# Completeness of the strict binary relation

How do I show that considering the preference relation $$\succsim$$, then $$\succ$$ is not complete?

I tried the following (which I don't know if it's right) but I'd also like to know if it's possible to generalize and say that $$\succ$$ will never be complete.

Suppose $$X = \{a,b\}$$ with preference relation $$\{ a \succsim a, a \succsim b, b \succsim b\}$$. Then, we $$\succ$$ can't be a complete relation on $$X$$ because neither $$b \succsim a$$ nor $$b \not{\succsim} a$$ are in $$X$$ and therefore it's impossible to conclude that either $$a \succ b$$ or $$b \succ a$$ is true.

• Thanks for the input! Is there a set $X$ such that $\succ$ is complete on it? For instance, would $X = \{a,b\}$ with preferences $\{ a \succsim a, a \succsim b, b \succsim b, b \not{\succsim} a\}$ be a valid set for which $\succ$ is complete? – Pedro Cunha May 13 '20 at 1:04

But an even simpler example would be $$X=\{a\}$$. We have $$a \succsim a$$, so $$a \not \succ a$$.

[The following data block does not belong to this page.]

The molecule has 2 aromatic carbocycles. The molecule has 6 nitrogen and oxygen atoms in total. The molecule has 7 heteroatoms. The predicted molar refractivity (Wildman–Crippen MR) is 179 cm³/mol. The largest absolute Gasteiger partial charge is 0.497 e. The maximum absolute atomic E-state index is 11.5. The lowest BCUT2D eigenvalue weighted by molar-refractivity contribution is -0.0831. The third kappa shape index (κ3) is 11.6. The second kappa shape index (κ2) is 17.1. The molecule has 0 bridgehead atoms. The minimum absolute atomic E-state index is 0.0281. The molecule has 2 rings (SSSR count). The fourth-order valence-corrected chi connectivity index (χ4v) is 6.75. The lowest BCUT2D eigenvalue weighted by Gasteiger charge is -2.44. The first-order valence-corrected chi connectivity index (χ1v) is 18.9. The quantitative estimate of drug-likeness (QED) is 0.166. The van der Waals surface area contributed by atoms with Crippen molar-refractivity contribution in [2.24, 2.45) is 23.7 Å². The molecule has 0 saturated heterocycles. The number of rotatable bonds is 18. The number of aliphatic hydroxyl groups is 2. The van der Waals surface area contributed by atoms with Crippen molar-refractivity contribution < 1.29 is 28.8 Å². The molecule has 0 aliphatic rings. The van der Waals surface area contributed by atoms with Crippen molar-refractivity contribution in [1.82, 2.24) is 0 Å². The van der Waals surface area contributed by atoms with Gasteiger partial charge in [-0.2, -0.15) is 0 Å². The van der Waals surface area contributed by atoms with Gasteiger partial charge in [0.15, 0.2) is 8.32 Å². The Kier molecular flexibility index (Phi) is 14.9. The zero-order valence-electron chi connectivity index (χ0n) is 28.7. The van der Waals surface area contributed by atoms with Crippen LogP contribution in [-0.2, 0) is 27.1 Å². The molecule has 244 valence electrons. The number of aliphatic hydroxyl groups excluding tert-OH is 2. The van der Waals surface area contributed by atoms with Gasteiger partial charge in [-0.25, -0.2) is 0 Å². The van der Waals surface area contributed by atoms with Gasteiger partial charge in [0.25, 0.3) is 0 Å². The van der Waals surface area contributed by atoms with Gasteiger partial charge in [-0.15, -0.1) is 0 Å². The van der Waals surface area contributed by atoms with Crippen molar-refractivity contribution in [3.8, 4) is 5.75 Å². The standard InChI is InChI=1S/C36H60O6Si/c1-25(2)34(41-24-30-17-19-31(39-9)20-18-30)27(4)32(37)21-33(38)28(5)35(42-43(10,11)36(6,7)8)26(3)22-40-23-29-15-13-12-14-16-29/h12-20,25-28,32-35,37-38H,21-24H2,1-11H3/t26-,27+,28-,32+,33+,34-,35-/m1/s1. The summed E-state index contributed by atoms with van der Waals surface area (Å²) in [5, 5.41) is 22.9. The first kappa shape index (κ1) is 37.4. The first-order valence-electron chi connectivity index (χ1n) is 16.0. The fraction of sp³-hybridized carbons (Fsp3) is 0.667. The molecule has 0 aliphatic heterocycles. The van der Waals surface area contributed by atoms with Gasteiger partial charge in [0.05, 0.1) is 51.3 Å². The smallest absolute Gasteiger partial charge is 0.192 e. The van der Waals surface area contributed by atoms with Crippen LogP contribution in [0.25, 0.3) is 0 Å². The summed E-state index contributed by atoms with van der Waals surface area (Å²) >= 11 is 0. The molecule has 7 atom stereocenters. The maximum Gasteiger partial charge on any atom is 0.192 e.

1. $$\succsim$$ to be reflexive (i.e. $$a \succsim a$$ for all $$a$$); and
2. $$\succ$$ by $$a \succ b$$ if $$a \succsim b$$ and $$b \not \succsim a$$.
By the above definitions, $$\succ$$ cannot be complete on any non-empty set $$X$$ because for any $$a\in X$$, we have $$a \not \succ a$$.
• Oh, I think I see the flaw in my reasoning. I was thinking that merely having $a \succ b$ to mean the set would be complete. By the definition of completeness, $\forall x,y \in X$ either $x \succ y, y \succ x$ or both, right? So I should check that the definition of $\succ$ holds for each element of the set and not for each pair in the set. Is that correct? – Pedro Cunha May 13 '20 at 1:17
• You should check $x \sim y$ for both $x=y$ and $x\neq y$. – user18 May 13 '20 at 1:24